The Caves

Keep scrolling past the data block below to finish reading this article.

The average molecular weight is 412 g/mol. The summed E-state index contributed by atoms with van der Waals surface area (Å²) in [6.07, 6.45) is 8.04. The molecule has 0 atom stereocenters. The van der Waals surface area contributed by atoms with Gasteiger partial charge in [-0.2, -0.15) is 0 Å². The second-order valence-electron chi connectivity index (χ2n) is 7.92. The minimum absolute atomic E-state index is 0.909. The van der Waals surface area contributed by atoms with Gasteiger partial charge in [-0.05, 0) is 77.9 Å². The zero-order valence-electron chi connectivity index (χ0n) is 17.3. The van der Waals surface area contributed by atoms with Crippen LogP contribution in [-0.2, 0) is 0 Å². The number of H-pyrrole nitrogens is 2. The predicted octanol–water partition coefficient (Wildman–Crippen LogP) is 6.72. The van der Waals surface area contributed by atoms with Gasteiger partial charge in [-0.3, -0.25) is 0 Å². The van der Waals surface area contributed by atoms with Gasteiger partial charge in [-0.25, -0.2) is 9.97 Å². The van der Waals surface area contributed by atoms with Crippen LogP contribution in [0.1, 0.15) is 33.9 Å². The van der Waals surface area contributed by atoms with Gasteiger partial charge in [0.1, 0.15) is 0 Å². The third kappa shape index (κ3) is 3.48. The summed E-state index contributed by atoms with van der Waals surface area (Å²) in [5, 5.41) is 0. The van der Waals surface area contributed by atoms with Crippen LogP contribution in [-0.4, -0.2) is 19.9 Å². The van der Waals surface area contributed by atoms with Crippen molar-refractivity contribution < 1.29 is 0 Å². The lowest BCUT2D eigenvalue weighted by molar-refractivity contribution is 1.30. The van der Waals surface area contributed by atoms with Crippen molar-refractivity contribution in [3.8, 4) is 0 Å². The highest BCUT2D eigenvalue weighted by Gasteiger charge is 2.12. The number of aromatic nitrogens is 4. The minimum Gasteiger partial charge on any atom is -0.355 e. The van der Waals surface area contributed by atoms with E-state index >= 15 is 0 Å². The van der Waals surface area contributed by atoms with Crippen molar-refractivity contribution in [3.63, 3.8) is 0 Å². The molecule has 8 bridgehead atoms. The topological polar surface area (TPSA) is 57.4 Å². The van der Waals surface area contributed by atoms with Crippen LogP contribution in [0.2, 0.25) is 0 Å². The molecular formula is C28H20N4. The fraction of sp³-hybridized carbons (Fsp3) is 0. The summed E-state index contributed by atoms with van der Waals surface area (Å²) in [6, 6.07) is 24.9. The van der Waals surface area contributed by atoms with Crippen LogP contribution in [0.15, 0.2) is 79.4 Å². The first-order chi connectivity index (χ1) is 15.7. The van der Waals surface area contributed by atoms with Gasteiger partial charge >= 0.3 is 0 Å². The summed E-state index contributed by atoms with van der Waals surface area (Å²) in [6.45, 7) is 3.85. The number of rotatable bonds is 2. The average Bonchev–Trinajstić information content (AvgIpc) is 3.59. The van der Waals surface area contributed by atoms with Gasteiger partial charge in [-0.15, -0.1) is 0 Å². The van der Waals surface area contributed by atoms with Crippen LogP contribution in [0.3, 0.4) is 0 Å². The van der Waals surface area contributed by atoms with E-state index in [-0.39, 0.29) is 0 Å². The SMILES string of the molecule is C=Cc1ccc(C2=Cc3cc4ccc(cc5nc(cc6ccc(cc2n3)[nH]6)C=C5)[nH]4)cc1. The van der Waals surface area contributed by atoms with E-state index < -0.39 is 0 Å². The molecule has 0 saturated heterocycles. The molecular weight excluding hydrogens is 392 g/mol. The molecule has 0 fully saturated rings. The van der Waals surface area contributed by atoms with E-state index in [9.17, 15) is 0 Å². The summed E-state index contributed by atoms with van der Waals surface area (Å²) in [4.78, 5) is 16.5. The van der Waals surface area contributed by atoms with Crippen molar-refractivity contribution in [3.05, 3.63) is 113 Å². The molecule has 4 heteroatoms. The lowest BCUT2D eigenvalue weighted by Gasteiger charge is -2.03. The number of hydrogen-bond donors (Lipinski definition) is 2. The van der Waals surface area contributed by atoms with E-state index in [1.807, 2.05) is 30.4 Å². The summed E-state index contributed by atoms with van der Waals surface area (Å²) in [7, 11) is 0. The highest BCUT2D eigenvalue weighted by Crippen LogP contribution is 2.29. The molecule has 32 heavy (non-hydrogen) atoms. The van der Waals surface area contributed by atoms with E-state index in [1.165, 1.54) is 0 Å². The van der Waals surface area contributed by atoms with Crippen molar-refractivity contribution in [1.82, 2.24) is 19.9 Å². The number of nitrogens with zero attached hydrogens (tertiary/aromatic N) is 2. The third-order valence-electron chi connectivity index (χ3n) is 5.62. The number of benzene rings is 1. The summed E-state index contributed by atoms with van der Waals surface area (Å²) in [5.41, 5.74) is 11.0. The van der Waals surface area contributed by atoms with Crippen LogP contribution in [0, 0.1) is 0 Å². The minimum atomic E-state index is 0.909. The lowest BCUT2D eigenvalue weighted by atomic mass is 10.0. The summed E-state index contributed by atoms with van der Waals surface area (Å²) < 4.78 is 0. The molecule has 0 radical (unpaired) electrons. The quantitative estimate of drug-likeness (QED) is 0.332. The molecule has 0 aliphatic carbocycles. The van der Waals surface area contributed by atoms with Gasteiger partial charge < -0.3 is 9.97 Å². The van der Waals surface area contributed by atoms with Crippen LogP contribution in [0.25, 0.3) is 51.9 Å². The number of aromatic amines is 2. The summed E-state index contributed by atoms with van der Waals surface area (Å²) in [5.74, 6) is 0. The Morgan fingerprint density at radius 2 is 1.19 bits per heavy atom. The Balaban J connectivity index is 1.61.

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<p>&nbsp;<span style="line-height: 20px;">When last we heard from KC quartet (recently upgraded to a five-piece)</span><span style="line-height: 20px;">&nbsp;</span><a href="">The Caves</a><span style="line-height: 20px;">, they were supporting their five-song EP called, creatively enough,</span><span style="line-height: 20px;">&nbsp;</span><em>Five Songs With The Caves</em><span style="line-height: 20px;">. It&rsquo;s been a minute or two since then, and their live performances have solidified their reputation as a solid, cohesive act, but as with all bands who earn favor among their listening audience, said listeners have been patiently waiting for new music&mdash;a track or two would be performed here and there, and rumors of recording sessions would swirl in hushed tones among the faithful. That wait for new music has been rewarded recently with the release of</span><span style="line-height: 20px;">&nbsp;</span><em>Duplexiaville</em><span style="line-height: 20px;">, a ten-track gem.</span></p> <div style="line-height: 20px;">&nbsp;</div> <div style="line-height: 20px;">By way of comparison, and to see how their new album shows the evolution of the sound of The Caves, listen to one of their most well-known songs, &ldquo;Liars&rdquo; (which was included as part of the excellent&nbsp;<a href="">Golden Sound Records</a>/<a href="">The Record Machine</a>&nbsp;compilation&nbsp;<em>Secret Handshakes</em>). Whereas &ldquo;Liars&rdquo; is a mid-to-uptempo track featuring some pretty intense lyrics (the repetition of &ldquo;I don&rsquo;t believe in protecting liars&rdquo; is a pretty effective verbal middle finger), you&rsquo;ll find nothing of that level of bubbling-under angst in&nbsp;<em>Duplexiaville</em>. Here you&rsquo;ll discover a group that has grown, individually and together, and has brought that growth to the recording studio, culminating in music that is wistful and winsome. There&rsquo;s no rush in the pacing of this record, as the listener is taken on a gentle tour that takes its time in reaching its destination.</div> <div style="line-height: 20px;">&nbsp;</div> <div style="line-height: 20px;">The overall sound can primarily be slotted into one of two categories: tracks like &ldquo;Empty Sails&rdquo; and &ldquo;Give It Away Or Lose It&rdquo; are rife with the trademark harmonic dissonance of Andrew Ashby&rsquo;s guitar tone, while &ldquo;Two-faced Folds&rdquo; and &ldquo;Feeler&rdquo; offer slices of hypnotic dream-pop that would seem perfectly suited for an&nbsp;<a href="">Olympic Size</a>&nbsp;collaboration. You&rsquo;ll also find a couple nice little detours on your aural adventure: &ldquo;The Usual&rdquo;, a bonafide alt-country work of art (just add a little Mike Stover steel guitar and shake well), and the album&rsquo;s closing track, &ldquo;Once And Astronaut All,&rdquo; a lovely little ninety-second lullaby that sends the listener off to the land of hopes and dreams on the pillowy cloud of chords and notes that bring an end to the tour of&nbsp;<em>Duplexiaville</em>.</div> <p style="line-height: 20px;">It&rsquo;s a nice place to visit &hellip; and I think I&rsquo;ll do so frequently.&nbsp;</p> <p style="line-height: 20px;"><em>--Michael Byars<br /> </em></p>